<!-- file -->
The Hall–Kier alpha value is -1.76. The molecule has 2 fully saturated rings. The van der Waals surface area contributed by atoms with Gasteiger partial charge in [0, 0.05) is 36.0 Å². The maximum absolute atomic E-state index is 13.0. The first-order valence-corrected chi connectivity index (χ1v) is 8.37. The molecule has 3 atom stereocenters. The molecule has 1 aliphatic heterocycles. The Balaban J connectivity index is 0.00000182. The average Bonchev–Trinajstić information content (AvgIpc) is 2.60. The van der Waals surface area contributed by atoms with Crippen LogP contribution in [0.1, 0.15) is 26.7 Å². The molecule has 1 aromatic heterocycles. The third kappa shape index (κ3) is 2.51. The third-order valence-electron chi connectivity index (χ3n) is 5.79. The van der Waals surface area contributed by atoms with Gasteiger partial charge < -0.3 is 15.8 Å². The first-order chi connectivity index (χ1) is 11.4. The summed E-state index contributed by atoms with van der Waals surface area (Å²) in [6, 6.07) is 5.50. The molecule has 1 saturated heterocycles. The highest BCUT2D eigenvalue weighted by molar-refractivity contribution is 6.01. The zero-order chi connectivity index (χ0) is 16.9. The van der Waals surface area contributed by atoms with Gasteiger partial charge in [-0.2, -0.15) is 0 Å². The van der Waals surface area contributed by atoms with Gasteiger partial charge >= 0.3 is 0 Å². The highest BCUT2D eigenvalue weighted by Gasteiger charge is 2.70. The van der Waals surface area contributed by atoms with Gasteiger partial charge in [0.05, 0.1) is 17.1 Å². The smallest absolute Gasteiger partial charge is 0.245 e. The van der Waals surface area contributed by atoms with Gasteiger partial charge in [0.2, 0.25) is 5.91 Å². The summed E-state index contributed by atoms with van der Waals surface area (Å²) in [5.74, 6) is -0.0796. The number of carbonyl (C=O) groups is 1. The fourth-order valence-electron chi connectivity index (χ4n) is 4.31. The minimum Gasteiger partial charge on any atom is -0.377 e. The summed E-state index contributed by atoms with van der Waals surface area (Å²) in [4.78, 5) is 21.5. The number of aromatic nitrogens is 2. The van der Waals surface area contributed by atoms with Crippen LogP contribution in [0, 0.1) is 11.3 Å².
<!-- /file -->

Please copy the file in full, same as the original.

The Hall–Kier alpha value is -1.76. The molecule has 2 fully saturated rings. The van der Waals surface area contributed by atoms with Gasteiger partial charge in [0, 0.05) is 36.0 Å². The maximum absolute atomic E-state index is 13.0. The first-order valence-corrected chi connectivity index (χ1v) is 8.37. The molecule has 3 atom stereocenters. The molecule has 1 aliphatic heterocycles. The Balaban J connectivity index is 0.00000182. The average Bonchev–Trinajstić information content (AvgIpc) is 2.60. The van der Waals surface area contributed by atoms with Crippen LogP contribution in [0.1, 0.15) is 26.7 Å². The molecule has 1 aromatic heterocycles. The third kappa shape index (κ3) is 2.51. The third-order valence-electron chi connectivity index (χ3n) is 5.79. The van der Waals surface area contributed by atoms with Gasteiger partial charge < -0.3 is 15.8 Å². The first-order chi connectivity index (χ1) is 11.4. The summed E-state index contributed by atoms with van der Waals surface area (Å²) in [6, 6.07) is 5.50. The molecule has 1 saturated heterocycles. The highest BCUT2D eigenvalue weighted by molar-refractivity contribution is 6.01. The zero-order chi connectivity index (χ0) is 16.9. The van der Waals surface area contributed by atoms with Gasteiger partial charge in [-0.2, -0.15) is 0 Å². The van der Waals surface area contributed by atoms with Gasteiger partial charge >= 0.3 is 0 Å². The highest BCUT2D eigenvalue weighted by Gasteiger charge is 2.70. The van der Waals surface area contributed by atoms with Gasteiger partial charge in [0.05, 0.1) is 17.1 Å². The smallest absolute Gasteiger partial charge is 0.245 e. The van der Waals surface area contributed by atoms with Gasteiger partial charge in [0.2, 0.25) is 5.91 Å². The summed E-state index contributed by atoms with van der Waals surface area (Å²) in [5.74, 6) is -0.0796. The number of carbonyl (C=O) groups is 1. The fourth-order valence-electron chi connectivity index (χ4n) is 4.31. The minimum Gasteiger partial charge on any atom is -0.377 e. The summed E-state index contributed by atoms with van der Waals surface area (Å²) in [4.78, 5) is 21.5. The number of aromatic nitrogens is 2. The van der Waals surface area contributed by atoms with Crippen LogP contribution in [0, 0.1) is 11.3 Å².